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Culture Monster's 13 things to do on Halloween

October 29, 2009 |  5:00 am

Should the spirits move you to celebrate Halloween or Day of the Dead, arts offerings in the L.A. area abound, from the mildly scary to the incredibly creepy. Culture Monster has scared up a lucky 13.


Judging by its name alone, Zombie Joe's Underground Theatre is the perfect fit for Halloween night. And having experienced some of its shows, we can vouch that the North Hollywood company -- which operates out of a tiny storefront space on Lankershim Boulevard -- more than lives up to its scary-sounding moniker.

Consider yourself warned: The company, which has its roots in French dramatist Antonin Artaud's theater of cruelty, produces plays that are not for everyone. Disturbing imagery and seemingly possessed actors collide to form a unique dramatic experience that is more akin to macabre dance than traditional theater.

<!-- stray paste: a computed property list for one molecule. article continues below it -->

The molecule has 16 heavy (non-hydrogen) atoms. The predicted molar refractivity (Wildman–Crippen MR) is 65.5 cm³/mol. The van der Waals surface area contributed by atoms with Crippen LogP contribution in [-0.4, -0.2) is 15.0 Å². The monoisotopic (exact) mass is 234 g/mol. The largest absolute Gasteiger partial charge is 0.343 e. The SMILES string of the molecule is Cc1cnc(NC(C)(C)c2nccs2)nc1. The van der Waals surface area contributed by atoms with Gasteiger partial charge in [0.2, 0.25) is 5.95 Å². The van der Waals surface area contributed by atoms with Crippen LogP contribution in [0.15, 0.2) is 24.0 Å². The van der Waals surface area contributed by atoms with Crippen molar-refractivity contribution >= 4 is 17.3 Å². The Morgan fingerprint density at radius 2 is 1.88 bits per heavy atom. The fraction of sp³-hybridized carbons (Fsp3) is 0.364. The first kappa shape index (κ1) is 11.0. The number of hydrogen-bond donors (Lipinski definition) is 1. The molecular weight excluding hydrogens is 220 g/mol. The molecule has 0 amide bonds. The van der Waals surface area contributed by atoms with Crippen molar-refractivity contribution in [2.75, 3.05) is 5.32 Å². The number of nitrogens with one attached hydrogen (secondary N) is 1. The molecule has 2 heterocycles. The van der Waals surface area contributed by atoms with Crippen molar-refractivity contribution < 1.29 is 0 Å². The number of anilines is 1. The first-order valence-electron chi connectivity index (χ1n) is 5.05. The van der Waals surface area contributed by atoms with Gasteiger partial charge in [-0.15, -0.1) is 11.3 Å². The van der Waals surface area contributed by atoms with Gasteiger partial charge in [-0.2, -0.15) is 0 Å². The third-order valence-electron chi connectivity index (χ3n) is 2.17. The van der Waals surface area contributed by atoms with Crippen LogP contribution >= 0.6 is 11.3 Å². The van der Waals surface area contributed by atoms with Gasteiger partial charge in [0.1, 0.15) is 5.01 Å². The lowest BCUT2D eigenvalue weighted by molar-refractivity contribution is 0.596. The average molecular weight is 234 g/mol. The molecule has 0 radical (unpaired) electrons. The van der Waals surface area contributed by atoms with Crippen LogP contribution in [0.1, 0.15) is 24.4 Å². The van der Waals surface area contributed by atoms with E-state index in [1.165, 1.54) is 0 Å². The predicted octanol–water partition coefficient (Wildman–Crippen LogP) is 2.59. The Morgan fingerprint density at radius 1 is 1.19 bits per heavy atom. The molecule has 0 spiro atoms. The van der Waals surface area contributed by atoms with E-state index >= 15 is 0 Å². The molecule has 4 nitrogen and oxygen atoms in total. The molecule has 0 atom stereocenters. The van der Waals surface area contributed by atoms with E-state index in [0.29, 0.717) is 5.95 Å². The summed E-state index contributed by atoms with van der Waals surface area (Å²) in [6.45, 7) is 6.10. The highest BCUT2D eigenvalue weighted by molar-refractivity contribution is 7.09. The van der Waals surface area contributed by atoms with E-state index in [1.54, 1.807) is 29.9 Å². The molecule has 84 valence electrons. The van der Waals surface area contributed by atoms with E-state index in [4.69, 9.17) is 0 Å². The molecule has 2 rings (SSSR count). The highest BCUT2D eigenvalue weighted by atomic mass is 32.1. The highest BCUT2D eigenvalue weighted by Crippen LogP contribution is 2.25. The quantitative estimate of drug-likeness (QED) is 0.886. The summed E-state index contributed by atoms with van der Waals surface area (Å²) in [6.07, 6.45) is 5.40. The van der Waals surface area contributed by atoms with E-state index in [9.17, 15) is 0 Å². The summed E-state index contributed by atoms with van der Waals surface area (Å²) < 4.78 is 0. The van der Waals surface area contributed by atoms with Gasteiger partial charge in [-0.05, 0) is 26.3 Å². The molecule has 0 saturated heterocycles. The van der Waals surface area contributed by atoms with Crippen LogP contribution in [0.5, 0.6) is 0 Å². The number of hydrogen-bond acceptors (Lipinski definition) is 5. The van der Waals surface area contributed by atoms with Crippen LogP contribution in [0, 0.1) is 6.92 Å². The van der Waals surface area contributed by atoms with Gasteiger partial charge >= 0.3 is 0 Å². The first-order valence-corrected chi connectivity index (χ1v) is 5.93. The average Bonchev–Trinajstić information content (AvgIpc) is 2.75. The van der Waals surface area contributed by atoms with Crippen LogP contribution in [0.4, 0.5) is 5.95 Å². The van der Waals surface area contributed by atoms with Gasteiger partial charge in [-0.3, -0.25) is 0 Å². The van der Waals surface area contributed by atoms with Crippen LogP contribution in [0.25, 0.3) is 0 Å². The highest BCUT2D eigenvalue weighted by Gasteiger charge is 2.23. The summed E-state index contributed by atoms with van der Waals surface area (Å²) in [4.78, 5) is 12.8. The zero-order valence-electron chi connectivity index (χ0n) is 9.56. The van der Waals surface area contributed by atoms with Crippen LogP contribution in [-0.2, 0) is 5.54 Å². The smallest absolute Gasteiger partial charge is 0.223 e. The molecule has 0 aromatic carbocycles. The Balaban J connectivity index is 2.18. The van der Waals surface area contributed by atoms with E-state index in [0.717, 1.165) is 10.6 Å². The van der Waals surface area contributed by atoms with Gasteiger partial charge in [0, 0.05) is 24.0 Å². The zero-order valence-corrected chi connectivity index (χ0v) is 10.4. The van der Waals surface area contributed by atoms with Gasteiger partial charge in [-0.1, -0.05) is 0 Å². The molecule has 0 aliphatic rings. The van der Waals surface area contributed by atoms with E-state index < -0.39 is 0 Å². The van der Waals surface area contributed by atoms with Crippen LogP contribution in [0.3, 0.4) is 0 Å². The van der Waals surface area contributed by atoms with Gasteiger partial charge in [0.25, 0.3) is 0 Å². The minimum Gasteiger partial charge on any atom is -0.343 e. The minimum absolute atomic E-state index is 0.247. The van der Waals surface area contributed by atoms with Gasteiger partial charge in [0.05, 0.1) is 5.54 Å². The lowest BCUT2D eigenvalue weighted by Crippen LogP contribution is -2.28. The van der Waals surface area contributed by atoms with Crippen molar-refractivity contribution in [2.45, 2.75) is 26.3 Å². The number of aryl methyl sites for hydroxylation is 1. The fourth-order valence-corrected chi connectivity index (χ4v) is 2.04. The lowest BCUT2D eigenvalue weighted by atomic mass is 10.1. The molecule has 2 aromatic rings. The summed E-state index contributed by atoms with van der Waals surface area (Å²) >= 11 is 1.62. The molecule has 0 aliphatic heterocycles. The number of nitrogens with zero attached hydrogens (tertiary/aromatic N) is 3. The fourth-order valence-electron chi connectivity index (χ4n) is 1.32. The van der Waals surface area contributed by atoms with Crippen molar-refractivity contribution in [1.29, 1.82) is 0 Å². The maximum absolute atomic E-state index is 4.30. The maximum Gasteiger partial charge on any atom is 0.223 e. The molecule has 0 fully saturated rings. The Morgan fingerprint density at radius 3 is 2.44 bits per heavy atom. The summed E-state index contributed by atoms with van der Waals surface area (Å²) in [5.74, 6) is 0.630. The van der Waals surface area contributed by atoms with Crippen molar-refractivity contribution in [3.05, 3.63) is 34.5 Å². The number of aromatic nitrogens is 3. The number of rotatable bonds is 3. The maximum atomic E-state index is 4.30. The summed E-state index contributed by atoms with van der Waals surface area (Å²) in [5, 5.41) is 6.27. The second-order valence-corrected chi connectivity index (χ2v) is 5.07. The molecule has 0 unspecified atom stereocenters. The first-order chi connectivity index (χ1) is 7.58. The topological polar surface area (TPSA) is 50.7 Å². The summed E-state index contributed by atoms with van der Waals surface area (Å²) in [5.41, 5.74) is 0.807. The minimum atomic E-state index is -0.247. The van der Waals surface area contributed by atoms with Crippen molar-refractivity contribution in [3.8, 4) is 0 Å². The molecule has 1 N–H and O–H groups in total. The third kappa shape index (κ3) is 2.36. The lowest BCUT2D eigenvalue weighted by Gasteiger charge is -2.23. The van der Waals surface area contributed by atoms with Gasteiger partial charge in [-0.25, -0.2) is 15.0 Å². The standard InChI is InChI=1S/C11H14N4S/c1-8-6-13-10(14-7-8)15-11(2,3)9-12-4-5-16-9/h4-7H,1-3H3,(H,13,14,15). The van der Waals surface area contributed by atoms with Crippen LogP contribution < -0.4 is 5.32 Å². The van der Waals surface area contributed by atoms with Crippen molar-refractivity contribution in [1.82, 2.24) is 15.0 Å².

This Halloween season, the company is showing Adam Neubauer's "Not With Monsters," a new drama that it describes as a madcap race through time and classic movie monsters as a troubled horror writer receives a strange and disorienting visit.

And just in case you were wondering: Zombie Joe is a real person -- and you may get a chance to meet him if you attend the show.

-- David Ng

"Not with Monsters," ZJU, 4850 Lankershim Blvd., North Hollywood. 8:30 p.m. Fridays and Saturdays. Ends this weekend. $15. (818) 202-4120.

Continue reading for Nos. 2-13....


The Tiger Lillies, once again a UCLA Live Halloween treat, could have been Queen Victoria’s worst  nightmare. The British monarch has been dead 108 years, of course, but that only makes these three British alt-cabaret creators of “Shockhead Peter” all the more ghoulish. The Lillies are all the nasty bits of Victorian England come back to haunt us. They’re also terrific.